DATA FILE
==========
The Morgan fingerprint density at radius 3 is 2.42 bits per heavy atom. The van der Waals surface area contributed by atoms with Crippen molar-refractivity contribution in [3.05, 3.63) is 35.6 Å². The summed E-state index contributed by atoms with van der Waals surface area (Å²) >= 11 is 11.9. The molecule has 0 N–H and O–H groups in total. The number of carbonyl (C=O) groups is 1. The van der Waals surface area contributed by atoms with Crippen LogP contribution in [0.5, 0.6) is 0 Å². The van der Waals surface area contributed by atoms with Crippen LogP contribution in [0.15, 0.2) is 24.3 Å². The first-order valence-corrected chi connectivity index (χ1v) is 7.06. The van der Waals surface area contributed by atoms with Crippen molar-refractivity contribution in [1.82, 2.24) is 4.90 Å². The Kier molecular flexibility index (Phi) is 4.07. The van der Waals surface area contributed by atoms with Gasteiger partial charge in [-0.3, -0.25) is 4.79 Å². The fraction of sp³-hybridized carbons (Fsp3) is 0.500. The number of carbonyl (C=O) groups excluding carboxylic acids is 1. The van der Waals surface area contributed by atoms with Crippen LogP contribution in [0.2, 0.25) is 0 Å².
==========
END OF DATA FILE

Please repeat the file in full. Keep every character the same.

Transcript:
The Morgan fingerprint density at radius 3 is 2.42 bits per heavy atom. The van der Waals surface area contributed by atoms with Crippen molar-refractivity contribution in [3.05, 3.63) is 35.6 Å². The summed E-state index contributed by atoms with van der Waals surface area (Å²) >= 11 is 11.9. The molecule has 0 N–H and O–H groups in total. The number of carbonyl (C=O) groups is 1. The van der Waals surface area contributed by atoms with Crippen LogP contribution in [0.5, 0.6) is 0 Å². The van der Waals surface area contributed by atoms with Crippen LogP contribution in [0.15, 0.2) is 24.3 Å². The first-order valence-corrected chi connectivity index (χ1v) is 7.06. The van der Waals surface area contributed by atoms with Crippen molar-refractivity contribution in [1.82, 2.24) is 4.90 Å². The Kier molecular flexibility index (Phi) is 4.07. The van der Waals surface area contributed by atoms with Gasteiger partial charge in [-0.3, -0.25) is 4.79 Å². The fraction of sp³-hybridized carbons (Fsp3) is 0.500. The number of carbonyl (C=O) groups excluding carboxylic acids is 1. The van der Waals surface area contributed by atoms with Crippen LogP contribution in [0.2, 0.25) is 0 Å².